Why Donating Leave Isn’t the Feel-Good Story You Think It Is

We’ve all heard the heartwarming tales where employees from a company stepped up to donate leave to their coworkers battling cancer. 

The media paints a heartwarming picture. The favorite colleague fights a horrific battle, but with everyone’s help, they push through and survive while keeping their job. 

But if you pause to think about it, you realize it’s not heartwarming at all. 

It’s disgusting. 

What is Leave Donation

In the United States, many companies have a leave donation program. These programs allow employees to donate their earned leave to their coworkers in need. 

People rely on donated leave to seek treatment for severe illnesses like cancer and recover from accidents. 

It’s a common occurrence made popular because the US lacks worker protections. 

Symptom of the Big Problem

One person came to Reddit lamenting the practice of leave donations. The fact that employees have to give up their hard-earned leave to support a colleague is symptomatic of the massive issues inherent in American society. 

People must donate their leave because the US doesn’t offer paid sick leave. In fact, it’s one of the only industrialized nations in the world that doesn’t mandate some type of paid time off for people who are sick. 

Evil Corporations Force Leave Donations

Even outside mandates, the fact that employees must donate their leave to help their coworkers through trying times showcases how evil many corporations are. 

Most could actually afford to keep paying employees while they’re struggling with an illness; they choose not to. These multimillion-dollar entities would rather force other employees to pay for it than pick up the tab themselves. 

In addition, many would just as soon fire someone dealing with a medical emergency than keep them on the books. A sick employee not working simply takes up valuable space on the books, and cutting them loose is more profitable. 

Our profits-before-people model encourages unscrupulous behavior like this. 

It Shouldn’t Be on the Company

Of course, companies are only in business for one reason, and that’s to make a profit. Many can’t afford to retain and pay sick employees. 

It’s not a company’s responsibility to care for the populace. 

It’s the Government’s Responsibility

The government’s ultimate responsibility is to its people. A good government should ensure that sick people don’t become destitute. It should provide for those who can’t provide for themselves, and it should enact regulations to ensure that companies with money don’t treat laborers without money unfairly.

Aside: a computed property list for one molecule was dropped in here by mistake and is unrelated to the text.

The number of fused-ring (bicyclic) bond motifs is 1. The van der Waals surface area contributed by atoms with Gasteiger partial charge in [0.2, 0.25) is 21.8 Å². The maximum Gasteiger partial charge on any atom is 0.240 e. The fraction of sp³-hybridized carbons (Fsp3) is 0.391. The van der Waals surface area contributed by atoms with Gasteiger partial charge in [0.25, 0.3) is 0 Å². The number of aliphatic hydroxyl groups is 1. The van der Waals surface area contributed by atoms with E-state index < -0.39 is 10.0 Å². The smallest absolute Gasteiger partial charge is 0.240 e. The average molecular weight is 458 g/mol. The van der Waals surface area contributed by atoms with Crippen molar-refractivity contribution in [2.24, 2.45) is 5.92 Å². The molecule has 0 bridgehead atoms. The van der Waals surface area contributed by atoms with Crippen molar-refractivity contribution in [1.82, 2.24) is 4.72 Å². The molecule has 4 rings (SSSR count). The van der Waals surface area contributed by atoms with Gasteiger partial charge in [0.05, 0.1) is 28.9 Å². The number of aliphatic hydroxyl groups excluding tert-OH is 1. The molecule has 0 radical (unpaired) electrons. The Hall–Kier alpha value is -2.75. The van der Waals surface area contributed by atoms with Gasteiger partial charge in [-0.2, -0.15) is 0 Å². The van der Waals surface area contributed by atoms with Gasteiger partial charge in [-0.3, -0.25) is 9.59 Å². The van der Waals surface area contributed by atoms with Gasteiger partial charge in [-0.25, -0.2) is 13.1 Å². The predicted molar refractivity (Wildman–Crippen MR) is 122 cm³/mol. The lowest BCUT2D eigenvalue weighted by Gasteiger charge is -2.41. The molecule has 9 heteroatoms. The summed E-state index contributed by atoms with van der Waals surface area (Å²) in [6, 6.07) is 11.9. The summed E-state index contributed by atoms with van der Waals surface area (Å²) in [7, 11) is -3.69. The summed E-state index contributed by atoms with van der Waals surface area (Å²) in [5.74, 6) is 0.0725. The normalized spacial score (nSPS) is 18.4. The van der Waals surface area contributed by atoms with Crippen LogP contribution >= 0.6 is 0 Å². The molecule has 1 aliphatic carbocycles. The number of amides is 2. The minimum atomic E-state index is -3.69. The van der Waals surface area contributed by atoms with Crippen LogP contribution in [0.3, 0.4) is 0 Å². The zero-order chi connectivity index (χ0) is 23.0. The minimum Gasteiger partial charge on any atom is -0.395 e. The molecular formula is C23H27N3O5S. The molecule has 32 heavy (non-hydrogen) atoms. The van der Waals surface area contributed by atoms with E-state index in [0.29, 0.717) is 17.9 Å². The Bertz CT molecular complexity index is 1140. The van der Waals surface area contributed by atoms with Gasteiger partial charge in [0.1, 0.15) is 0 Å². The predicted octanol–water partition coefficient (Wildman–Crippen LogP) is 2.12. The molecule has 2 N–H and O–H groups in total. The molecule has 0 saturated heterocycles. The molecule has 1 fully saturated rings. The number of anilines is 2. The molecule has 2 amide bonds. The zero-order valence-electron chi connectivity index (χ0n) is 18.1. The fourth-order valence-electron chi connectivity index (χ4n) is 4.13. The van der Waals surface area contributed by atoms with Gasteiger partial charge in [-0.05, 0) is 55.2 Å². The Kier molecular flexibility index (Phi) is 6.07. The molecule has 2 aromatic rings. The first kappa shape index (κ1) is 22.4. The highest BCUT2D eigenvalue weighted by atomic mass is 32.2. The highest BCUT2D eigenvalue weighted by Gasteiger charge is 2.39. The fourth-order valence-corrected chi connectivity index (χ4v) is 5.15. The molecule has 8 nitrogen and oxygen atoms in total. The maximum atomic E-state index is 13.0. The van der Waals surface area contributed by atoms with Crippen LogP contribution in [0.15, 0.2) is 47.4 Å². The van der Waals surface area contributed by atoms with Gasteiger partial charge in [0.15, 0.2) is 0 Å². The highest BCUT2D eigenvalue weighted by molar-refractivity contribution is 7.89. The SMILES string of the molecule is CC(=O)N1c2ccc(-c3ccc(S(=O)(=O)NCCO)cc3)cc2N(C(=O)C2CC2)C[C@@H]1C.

The US government fails in all regards. 

FMLA Doesn’t Cut It

The US does have FMLA (Family Medical Leave Act), but it’s not nearly enough.

First, it doesn’t mandate paid leave, only unpaid. Second, it only offers twelve weeks (unpaid, of course), which isn’t enough to get through many serious illnesses. And third, it exempts small companies, meaning millions of American workers have no coverage.

People Can’t Afford To Get Sick

The outrageous cost of healthcare coupled with the lack of paid time off for medical care means people in the US can’t afford to get sick. 

They can’t afford treatment in general, and they can’t afford to skip work to seek treatment. As a result, we have a sicker populace and more deaths from preventable causes. 

Is the US the Best?

If the United States can’t even care for its people when they’re at their worst, how can we call ourselves the best country in the world?

Every other country has enacted policies and regulations that protect the most vulnerable. America needs to catch up. 

Source: Reddit

Author: Melanie Allen

Title: Journalist

Expertise: Pursuing Your Passions, Travel, Wellness, Hobbies, Finance, Gaming, Happiness

Melanie Allen is an American journalist and happiness expert. She has bylines on MSN, the AP News Wire, Wealth of Geeks, Media Decision, and numerous media outlets across the nation and is a certified happiness life coach. She covers a wide range of topics centered around self-actualization and the quest for a fulfilling life.